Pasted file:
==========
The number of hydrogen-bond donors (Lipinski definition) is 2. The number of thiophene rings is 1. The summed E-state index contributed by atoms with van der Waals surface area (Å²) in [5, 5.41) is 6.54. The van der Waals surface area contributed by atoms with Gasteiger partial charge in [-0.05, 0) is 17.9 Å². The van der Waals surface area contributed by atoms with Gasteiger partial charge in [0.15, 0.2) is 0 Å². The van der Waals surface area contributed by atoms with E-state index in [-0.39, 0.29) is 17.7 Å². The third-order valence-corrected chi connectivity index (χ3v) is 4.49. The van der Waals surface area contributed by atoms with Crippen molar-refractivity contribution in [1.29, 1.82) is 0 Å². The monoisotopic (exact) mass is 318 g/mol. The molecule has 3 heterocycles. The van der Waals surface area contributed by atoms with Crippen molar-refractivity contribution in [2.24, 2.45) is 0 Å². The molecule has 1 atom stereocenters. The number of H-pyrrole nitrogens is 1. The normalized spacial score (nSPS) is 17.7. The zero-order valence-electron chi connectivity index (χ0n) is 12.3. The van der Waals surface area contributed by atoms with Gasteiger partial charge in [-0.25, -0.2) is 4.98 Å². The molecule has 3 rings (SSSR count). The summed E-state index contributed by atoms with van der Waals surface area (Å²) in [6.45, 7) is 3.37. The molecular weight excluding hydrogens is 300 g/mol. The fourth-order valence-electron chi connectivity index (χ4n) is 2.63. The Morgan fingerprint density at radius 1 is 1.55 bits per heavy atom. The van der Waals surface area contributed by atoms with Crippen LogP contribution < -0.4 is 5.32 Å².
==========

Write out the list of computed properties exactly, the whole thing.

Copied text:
The number of hydrogen-bond donors (Lipinski definition) is 2. The number of thiophene rings is 1. The summed E-state index contributed by atoms with van der Waals surface area (Å²) in [5, 5.41) is 6.54. The van der Waals surface area contributed by atoms with Gasteiger partial charge in [-0.05, 0) is 17.9 Å². The van der Waals surface area contributed by atoms with Gasteiger partial charge in [0.15, 0.2) is 0 Å². The van der Waals surface area contributed by atoms with E-state index in [-0.39, 0.29) is 17.7 Å². The third-order valence-corrected chi connectivity index (χ3v) is 4.49. The van der Waals surface area contributed by atoms with Crippen molar-refractivity contribution in [1.29, 1.82) is 0 Å². The monoisotopic (exact) mass is 318 g/mol. The molecule has 3 heterocycles. The van der Waals surface area contributed by atoms with Crippen molar-refractivity contribution in [2.24, 2.45) is 0 Å². The molecule has 1 atom stereocenters. The number of H-pyrrole nitrogens is 1. The normalized spacial score (nSPS) is 17.7. The zero-order valence-electron chi connectivity index (χ0n) is 12.3. The van der Waals surface area contributed by atoms with Gasteiger partial charge in [-0.25, -0.2) is 4.98 Å². The molecule has 3 rings (SSSR count). The summed E-state index contributed by atoms with van der Waals surface area (Å²) in [6.45, 7) is 3.37. The molecular weight excluding hydrogens is 300 g/mol. The fourth-order valence-electron chi connectivity index (χ4n) is 2.63. The Morgan fingerprint density at radius 1 is 1.55 bits per heavy atom. The van der Waals surface area contributed by atoms with Crippen LogP contribution < -0.4 is 5.32 Å².